For Sale 1961 Plymouth Fury - $18000 (Issaquah) craigslist

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Dec 10, 2012
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central ny
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1961 Plymouth Fury 2 door hardtop

I've had the privilege of owning the "Big Red Rocket" for 13 years now, but I just don't drive it enough to keep it any longer.

I have a lot of effort into this car. It was my only vehicle for about 4 years, but I lived in Seattle and probably put 2k on it per year. Nowadays I probably drive the car once a month. The odometer shows ~70,000 miles now, which is the same as when I bought it. The "Teleview" ribbon speedometer works well, but reads 76 when you're doing 60.

Throughout the years I tossed away all the notes left on my windshield offering to buy the car; now's the chance!

This car is certainly one of the funkiest designs out there. I love the early sixties designs, prior to the wide, flat expanses of the muscle car era. You can look up the history of this car: It was a Virgil Exner design. The front of the car seems rooted in the 1950's while the back in pure space-aged sixties. Virgil Exner was ailing during this car's design and rumor was that one designer worked the front and another worked the rear. Interestingly enough, today's Lexus auto line up and the '61 Plymouth share the same "pinch" frontal styling!

The 50's fins gave way in 1961 and in 1962 the Fury shrunk 1 ½ feet in length and was "slabified," losing all the cool design attributes of the 1961 making this Fury unique. The downside to this design was as the '60's progressed this Fury became rather unfashionable and the cars rushed to the crusher. Also, Chrysler designers spent a lot of time on the look but not the water channeling so the cars rusted rather quickly, especially in areas with salted roads in the winter.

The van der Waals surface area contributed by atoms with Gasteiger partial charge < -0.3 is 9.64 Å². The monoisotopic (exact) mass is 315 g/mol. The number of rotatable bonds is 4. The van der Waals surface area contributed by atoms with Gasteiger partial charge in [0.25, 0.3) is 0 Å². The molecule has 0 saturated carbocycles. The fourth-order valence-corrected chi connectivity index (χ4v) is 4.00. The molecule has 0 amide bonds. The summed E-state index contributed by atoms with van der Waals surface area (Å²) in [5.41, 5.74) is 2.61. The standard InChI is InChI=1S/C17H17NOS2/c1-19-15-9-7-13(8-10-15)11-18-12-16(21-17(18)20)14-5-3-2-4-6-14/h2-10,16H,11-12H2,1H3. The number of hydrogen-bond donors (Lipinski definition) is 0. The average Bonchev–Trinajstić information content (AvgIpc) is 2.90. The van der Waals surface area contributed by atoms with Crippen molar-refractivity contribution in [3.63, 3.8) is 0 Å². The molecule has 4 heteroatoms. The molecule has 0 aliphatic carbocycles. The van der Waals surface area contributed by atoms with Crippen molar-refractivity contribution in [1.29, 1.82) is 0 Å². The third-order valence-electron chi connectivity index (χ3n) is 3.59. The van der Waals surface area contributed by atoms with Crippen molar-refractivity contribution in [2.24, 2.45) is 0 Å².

The hardtop model is the best design in my opinion. The sedan didn't have the flowing roofline which really makes the look. The larger "Sky Hi" rear window adds to the effect.

One of the trendiest parts of this car is the dashboard design. The pod design is unique and pushbutton transmission truly is very functional. It's funny how automakers are going back to this; recently I rented a Lincoln MKZ that had a pushbutton tranny. The steering wheel is a subject in itself. The squared, clear plastic "Aero-Wheel" with gold flake glitter was an option in 1961. A solid colored circular version was standard this year.

Some history on this car as it was relayed to me. I'm the fourth owner. I purchased the car from a young lady in the Rainier Valley. She said she purchased it from the second owner who was from the Microsoft area. The car was built at the Long Beach factory long since shuttered and has been a west coast car all its life. Previous owner had the engine replaced with original equipment "Polyspheric" 318 4 bbl and it's a factory 318 car. I had the camshaft and lifters replaced as the cam in the new engine wore down on one lobe. The transmission was rebuilt by JC Auto. Not cheap but worth it. Also the paint is new above the chrome line, done by Fenders and Fins. Again, not cheap but a beautiful job. Some chips in the front of the car now from road rocks. I do have the touch up paint, just haven't touched it up.